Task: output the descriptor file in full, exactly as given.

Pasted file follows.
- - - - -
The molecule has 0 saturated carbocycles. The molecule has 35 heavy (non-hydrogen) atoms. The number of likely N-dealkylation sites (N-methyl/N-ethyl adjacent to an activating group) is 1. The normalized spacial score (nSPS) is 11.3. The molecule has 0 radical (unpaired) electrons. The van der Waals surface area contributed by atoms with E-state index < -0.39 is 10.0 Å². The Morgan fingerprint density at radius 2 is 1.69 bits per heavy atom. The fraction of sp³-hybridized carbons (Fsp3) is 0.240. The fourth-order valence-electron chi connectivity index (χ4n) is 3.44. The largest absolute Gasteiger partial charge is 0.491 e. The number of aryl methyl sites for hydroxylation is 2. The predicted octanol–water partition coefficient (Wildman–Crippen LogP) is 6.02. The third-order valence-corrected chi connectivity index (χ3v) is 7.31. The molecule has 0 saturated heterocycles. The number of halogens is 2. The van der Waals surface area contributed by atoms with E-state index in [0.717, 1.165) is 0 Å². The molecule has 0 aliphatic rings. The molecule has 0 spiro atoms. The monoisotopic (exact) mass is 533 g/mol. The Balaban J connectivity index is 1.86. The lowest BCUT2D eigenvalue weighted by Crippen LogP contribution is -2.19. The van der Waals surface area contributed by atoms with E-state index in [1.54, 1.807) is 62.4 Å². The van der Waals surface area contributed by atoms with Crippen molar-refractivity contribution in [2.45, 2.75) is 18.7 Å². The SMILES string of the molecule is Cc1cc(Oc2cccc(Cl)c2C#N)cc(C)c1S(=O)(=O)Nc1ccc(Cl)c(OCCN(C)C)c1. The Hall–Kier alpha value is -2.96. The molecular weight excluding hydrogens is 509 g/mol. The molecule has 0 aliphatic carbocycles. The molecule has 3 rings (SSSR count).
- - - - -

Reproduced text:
The molecule has 0 saturated carbocycles. The molecule has 35 heavy (non-hydrogen) atoms. The number of likely N-dealkylation sites (N-methyl/N-ethyl adjacent to an activating group) is 1. The normalized spacial score (nSPS) is 11.3. The molecule has 0 radical (unpaired) electrons. The van der Waals surface area contributed by atoms with E-state index < -0.39 is 10.0 Å². The Morgan fingerprint density at radius 2 is 1.69 bits per heavy atom. The fraction of sp³-hybridized carbons (Fsp3) is 0.240. The fourth-order valence-electron chi connectivity index (χ4n) is 3.44. The largest absolute Gasteiger partial charge is 0.491 e. The number of aryl methyl sites for hydroxylation is 2. The predicted octanol–water partition coefficient (Wildman–Crippen LogP) is 6.02. The third-order valence-corrected chi connectivity index (χ3v) is 7.31. The molecule has 0 saturated heterocycles. The number of halogens is 2. The van der Waals surface area contributed by atoms with E-state index in [0.717, 1.165) is 0 Å². The molecule has 0 aliphatic rings. The molecule has 0 spiro atoms. The monoisotopic (exact) mass is 533 g/mol. The Balaban J connectivity index is 1.86. The lowest BCUT2D eigenvalue weighted by Crippen LogP contribution is -2.19. The van der Waals surface area contributed by atoms with E-state index in [1.54, 1.807) is 62.4 Å². The van der Waals surface area contributed by atoms with Crippen molar-refractivity contribution in [2.45, 2.75) is 18.7 Å². The SMILES string of the molecule is Cc1cc(Oc2cccc(Cl)c2C#N)cc(C)c1S(=O)(=O)Nc1ccc(Cl)c(OCCN(C)C)c1. The Hall–Kier alpha value is -2.96. The molecular weight excluding hydrogens is 509 g/mol. The molecule has 0 aliphatic carbocycles. The molecule has 3 rings (SSSR count).